THe World's End - a short review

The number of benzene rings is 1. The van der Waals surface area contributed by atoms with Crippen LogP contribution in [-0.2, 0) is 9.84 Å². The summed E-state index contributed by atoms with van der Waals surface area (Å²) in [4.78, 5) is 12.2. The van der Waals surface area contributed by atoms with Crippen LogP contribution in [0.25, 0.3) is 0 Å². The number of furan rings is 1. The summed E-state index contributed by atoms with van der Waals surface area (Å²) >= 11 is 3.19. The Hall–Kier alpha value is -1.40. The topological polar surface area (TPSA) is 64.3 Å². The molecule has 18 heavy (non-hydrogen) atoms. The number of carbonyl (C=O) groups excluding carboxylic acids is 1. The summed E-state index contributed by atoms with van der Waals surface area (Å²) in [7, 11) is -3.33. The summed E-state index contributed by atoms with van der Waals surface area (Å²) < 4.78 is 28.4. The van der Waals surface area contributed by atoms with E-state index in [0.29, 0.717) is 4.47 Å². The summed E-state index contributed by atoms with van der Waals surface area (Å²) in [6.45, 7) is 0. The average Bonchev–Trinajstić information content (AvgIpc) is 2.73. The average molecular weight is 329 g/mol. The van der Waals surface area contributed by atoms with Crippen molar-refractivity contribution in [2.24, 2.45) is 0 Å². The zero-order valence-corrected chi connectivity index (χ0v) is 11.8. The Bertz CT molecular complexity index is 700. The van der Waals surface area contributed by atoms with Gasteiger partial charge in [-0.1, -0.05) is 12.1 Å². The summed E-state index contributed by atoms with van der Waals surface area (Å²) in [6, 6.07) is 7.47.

Science fiction science fiction you’re just a genre with bad diction. So said no one – ever in the entire history of time. But the point is Sci-Fi is a genre and therefore down in the literary pecking order. Hey but hold yer eight legged green equine creatures a moment. Isn’t that whole hierarchy of aesthetics a pooey phoney Victorian thing? You know where historical paintings are more important than portraits or landscapes and shit. It is? Oh good because for a moment I thought we were still applying such moronic notions to art today. Like that other idea that art can’t be entertaining and serious. I took my 13-year-old son to see World’s End earlier this month. He was thrilled because the certificate was a 15 and not I’ll have you a 15A, which would have meant that I would have had to simply decide in my parental wisdom that he was mature enough to see the film. Oh no the missing A meant that we were officially sticking it to the man. And we were real men. Just like the blokes on the screen in front of us. We together were being men sharing the secrets of our flawed strangely-strong-yet-fragile personas in a darkened chamber. There is something about science fiction (not fantasy) that gets to the very core of human-ness. The reason for this is almost stupidly obvious. It is a genre where being human is not a given and we are therefore able to see ourselves from outside. The whole big goddamn screwy experiment called planet human is laid bare. That’s us. Silly old us, fighting and fucking and generally making a real mess of this glorious world. But you know what we can love. I mean really love. And when everything really fucks up we can collaborate and use the interdependence that binds us all to find a way through the mess we’ve created. This is what World’s End said to me. Humans are not Robots. We are not slaves to the system – represented in the film by an invasive alien civilisation – which we ourselves have created. We can shut the whole fucked up mess down and start from scratch in a place where we will once more share stories in the dark and value experience over re-representation and commodification. Sticking it to the man. Steve Jobs, Alan Sugar, Richard Branson, Mr Innocent, dragon’s den, Wil-Iam, Pharrel Williams, Kanye and Kim your boys took a beating today. Sort of an antidote to this - YOU MANIACS! YOU BLEW IT UP! OH, DAMN YOU! GODDAMN YOU ALL TO HELL! (camera pans to reveal the half-destroyed Statue of Liberty sticking out of the sand)